GSWL_4_LostWinds

Game Soundtracks We Love: LostWinds

Hello to everyone! Thank you for joining us, on our cuppa filled gaming journey.

Last week we went with an indie title inspired by the Japanese Shinto Beliefs: Kamiko. If you missed it and want to check it out: Game Soundtracks We Love: Kamiko

We decided to jump back to 2008 this time; to a game that first arrived on Wiiware then later iOS and Steam.

Game of Choice

The game for this week was short in length, but a really nice game to play: LostWinds.

In LostWinds; the player controls a little boy called Toku, and the wind spirit called Enril that assists him. Together; they must try and stop the evil spirit Balasar from emerging and ruling over Mistralis.

I really enjoyed LostWinds, it wasn’t particularly difficult and was only 3-5 hours long (on the first play through), but I found the game full of charm and enjoyed every minute 😀 .

I love the track used in the beginning of the trailer (above); captures the tone of the game brilliantly I think. Of course the game is a mini adventure, with dangers, puzzles and an end boss; so the trailer shifts from the gentle, mystical sound to a livelier, drum filled track – creating a sense of adventure!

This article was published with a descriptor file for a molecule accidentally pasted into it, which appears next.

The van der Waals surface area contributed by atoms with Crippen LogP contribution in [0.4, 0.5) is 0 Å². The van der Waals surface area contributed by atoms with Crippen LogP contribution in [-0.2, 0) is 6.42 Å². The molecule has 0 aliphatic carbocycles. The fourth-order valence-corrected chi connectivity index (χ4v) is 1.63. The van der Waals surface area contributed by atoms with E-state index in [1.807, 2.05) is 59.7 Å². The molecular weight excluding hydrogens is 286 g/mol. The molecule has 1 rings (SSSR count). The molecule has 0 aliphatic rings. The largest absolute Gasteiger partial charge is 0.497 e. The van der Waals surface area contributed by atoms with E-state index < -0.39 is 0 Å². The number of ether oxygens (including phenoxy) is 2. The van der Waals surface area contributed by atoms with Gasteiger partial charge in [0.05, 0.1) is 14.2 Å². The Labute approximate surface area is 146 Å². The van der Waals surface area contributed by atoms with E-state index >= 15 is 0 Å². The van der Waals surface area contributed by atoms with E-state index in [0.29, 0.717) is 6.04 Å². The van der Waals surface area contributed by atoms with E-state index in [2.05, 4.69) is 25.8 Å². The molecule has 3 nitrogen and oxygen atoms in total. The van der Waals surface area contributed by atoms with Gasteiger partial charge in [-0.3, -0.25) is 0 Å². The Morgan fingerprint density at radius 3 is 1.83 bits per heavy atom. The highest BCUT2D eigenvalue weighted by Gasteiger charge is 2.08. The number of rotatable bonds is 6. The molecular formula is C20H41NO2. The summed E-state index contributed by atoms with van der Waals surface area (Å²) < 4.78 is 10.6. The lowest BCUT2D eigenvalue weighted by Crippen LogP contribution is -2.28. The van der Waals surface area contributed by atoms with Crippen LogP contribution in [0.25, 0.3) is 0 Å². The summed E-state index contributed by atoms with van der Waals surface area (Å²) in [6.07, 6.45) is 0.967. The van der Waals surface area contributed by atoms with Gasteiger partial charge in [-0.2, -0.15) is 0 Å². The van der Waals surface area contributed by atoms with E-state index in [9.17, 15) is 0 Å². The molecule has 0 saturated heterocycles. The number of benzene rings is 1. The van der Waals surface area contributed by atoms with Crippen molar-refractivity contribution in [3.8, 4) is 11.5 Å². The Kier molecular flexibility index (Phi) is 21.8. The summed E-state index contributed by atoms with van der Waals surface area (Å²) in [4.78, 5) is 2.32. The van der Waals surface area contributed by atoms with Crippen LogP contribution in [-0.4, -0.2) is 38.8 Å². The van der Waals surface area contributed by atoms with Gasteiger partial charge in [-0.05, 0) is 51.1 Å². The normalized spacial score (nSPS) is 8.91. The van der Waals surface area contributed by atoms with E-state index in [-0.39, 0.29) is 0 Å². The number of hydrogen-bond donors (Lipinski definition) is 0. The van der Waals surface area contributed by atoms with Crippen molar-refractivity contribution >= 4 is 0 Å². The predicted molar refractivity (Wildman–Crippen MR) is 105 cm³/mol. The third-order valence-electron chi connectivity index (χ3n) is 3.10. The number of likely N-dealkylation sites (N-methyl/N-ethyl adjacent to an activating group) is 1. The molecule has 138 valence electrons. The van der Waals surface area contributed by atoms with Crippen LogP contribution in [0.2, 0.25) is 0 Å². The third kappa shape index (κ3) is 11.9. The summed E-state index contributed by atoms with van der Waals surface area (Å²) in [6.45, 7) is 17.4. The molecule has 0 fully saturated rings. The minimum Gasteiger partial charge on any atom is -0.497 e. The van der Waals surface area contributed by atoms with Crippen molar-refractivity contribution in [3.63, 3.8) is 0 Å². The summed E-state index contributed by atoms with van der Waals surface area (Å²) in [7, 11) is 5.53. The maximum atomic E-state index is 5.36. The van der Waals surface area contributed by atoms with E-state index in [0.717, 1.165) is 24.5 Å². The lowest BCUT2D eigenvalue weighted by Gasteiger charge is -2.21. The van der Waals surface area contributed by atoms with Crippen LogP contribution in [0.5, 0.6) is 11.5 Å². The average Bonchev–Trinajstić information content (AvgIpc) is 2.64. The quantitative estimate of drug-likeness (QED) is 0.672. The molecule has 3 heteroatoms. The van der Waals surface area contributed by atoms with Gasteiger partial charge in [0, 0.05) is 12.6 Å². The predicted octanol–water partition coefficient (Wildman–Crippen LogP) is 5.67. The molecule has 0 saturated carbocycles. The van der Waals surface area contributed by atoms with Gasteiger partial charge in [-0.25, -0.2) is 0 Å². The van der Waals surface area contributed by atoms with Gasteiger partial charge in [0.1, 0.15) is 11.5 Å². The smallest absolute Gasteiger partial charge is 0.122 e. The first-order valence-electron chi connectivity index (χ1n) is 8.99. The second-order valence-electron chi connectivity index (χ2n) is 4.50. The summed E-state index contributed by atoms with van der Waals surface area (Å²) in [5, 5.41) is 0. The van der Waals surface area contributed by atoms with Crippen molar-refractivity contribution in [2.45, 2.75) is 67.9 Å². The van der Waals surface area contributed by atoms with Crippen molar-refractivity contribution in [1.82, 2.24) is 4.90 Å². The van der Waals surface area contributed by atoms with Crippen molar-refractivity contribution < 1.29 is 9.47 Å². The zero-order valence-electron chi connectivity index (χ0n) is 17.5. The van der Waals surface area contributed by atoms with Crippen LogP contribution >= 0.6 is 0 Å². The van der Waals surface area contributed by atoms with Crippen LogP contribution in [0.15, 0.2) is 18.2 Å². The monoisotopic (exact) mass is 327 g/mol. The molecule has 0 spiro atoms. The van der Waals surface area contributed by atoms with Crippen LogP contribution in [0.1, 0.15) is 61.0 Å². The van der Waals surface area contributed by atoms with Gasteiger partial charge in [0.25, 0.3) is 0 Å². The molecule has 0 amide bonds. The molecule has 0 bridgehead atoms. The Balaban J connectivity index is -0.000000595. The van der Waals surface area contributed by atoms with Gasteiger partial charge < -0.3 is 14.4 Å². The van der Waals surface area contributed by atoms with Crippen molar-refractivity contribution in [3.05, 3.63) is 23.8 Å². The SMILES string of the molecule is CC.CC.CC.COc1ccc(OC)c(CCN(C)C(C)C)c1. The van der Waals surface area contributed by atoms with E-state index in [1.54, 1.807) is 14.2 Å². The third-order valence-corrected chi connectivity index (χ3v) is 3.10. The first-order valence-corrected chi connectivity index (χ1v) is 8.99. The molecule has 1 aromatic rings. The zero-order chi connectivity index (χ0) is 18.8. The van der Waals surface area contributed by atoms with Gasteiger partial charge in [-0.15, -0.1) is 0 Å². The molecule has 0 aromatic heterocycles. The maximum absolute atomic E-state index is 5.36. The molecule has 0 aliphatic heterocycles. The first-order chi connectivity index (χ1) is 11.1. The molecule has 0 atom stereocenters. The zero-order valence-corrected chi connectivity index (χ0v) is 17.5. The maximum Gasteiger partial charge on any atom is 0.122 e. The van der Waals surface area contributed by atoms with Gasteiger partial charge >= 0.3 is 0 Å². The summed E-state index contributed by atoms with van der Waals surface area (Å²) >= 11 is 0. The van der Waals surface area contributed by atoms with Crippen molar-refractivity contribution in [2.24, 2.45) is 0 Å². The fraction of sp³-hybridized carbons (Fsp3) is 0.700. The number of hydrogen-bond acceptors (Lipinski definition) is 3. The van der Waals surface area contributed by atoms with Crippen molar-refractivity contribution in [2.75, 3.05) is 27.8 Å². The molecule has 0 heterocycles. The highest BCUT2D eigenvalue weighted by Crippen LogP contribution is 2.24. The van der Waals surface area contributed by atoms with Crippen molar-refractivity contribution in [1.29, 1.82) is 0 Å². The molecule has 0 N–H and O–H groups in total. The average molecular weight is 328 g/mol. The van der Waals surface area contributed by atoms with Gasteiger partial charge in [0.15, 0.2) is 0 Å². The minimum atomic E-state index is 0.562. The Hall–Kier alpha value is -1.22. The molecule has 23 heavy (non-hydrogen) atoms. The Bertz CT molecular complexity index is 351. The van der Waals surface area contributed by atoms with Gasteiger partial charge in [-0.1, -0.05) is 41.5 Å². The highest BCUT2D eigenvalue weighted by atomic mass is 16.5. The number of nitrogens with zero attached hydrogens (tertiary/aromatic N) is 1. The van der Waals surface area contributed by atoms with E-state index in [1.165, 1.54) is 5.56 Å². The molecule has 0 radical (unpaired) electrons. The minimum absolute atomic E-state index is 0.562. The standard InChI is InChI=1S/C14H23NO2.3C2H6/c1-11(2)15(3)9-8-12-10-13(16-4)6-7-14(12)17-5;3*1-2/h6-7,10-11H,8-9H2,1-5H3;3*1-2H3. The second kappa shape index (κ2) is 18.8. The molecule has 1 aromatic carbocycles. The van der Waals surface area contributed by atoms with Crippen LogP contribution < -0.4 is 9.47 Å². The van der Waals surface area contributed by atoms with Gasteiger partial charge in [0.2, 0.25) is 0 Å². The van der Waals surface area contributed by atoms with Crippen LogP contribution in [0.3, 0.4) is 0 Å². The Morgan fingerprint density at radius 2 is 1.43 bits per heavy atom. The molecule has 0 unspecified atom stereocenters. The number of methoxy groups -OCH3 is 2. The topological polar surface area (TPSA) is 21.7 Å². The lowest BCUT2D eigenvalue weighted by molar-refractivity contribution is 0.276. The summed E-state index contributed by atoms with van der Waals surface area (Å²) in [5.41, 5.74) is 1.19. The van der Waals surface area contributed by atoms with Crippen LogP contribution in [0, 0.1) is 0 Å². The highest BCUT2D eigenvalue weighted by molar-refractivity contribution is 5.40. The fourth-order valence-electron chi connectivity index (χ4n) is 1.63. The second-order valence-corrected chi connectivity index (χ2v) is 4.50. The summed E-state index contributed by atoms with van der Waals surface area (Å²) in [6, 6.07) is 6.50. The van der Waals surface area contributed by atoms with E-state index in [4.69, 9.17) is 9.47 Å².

First impressions can make a big difference when it comes to the appeal of a game. The trailer including two contrasting tracks, does wonders in giving the audience a good sense of the tone and type of game LostWinds is (all within a short trailer). It’s nicely done and really shows the importance of first impressions, as well as the effect a soundtrack can have when promoting a game.

The ‘Title Theme’ track has a rather happy but relaxed sound to begin with, but there is a moment where the music alters; creating an uneasy feeling, as though something bad crept out for a moment, caused some unrest and has faded into the background. The track is also used during the back story about Enril, Balasar and Mistralis – works perfectly with the story and the style in which it is told.

During the cavern segments, the music is a lot deeper sounding – helping to emphasise how deep Toku is under ground and adding to the dark and dingy atmosphere of the environment. It works great as the track for the cavern and certainly lets you know you aren’t in the beautiful green lands of Mistralis.

Final Thoughts

The decision to use wind instruments in the soundtrack was probably quickly made – having a game that revolves around the wind and not include wind instruments; would of been baffling! However, the instruments accompanying the flutes,etc really add to the atmosphere, the mystical elements and gives the soundtrack more variety.

Overall, the soundtrack is brilliant in creating energy, feeling and atmosphere while having some wonderful gentler, mystical moments – works beautifully with the style and tone of the game.

A few questions for you:

  • What were your thoughts on LostWinds and it’s soundtrack?
  • Did you play the game on the Wii, iOS or PC (via Steam)?
  • Do you wish there were more games like LostWinds?

Would love to read your thoughts 😀 – Thanks for reading!

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